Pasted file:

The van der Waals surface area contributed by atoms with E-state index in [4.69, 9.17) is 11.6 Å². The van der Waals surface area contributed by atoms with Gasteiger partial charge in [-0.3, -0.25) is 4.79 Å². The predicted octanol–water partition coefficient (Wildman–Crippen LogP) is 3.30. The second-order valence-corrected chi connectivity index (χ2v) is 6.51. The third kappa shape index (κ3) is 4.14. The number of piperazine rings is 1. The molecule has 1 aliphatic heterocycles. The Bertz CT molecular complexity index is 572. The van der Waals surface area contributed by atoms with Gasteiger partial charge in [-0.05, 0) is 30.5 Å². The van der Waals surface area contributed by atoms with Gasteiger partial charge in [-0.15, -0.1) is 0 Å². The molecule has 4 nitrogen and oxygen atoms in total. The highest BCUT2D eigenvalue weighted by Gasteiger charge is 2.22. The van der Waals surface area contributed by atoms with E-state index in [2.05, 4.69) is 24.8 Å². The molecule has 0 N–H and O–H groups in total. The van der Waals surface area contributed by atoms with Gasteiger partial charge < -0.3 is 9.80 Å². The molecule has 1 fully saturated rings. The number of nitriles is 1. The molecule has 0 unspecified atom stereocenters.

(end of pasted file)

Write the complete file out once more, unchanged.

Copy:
The van der Waals surface area contributed by atoms with E-state index in [4.69, 9.17) is 11.6 Å². The van der Waals surface area contributed by atoms with Gasteiger partial charge in [-0.3, -0.25) is 4.79 Å². The predicted octanol–water partition coefficient (Wildman–Crippen LogP) is 3.30. The second-order valence-corrected chi connectivity index (χ2v) is 6.51. The third kappa shape index (κ3) is 4.14. The number of piperazine rings is 1. The molecule has 1 aliphatic heterocycles. The Bertz CT molecular complexity index is 572. The van der Waals surface area contributed by atoms with Gasteiger partial charge in [-0.05, 0) is 30.5 Å². The van der Waals surface area contributed by atoms with Gasteiger partial charge in [-0.15, -0.1) is 0 Å². The molecule has 4 nitrogen and oxygen atoms in total. The highest BCUT2D eigenvalue weighted by Gasteiger charge is 2.22. The van der Waals surface area contributed by atoms with E-state index in [2.05, 4.69) is 24.8 Å². The molecule has 0 N–H and O–H groups in total. The van der Waals surface area contributed by atoms with Gasteiger partial charge < -0.3 is 9.80 Å². The molecule has 1 fully saturated rings. The number of nitriles is 1. The molecule has 0 unspecified atom stereocenters.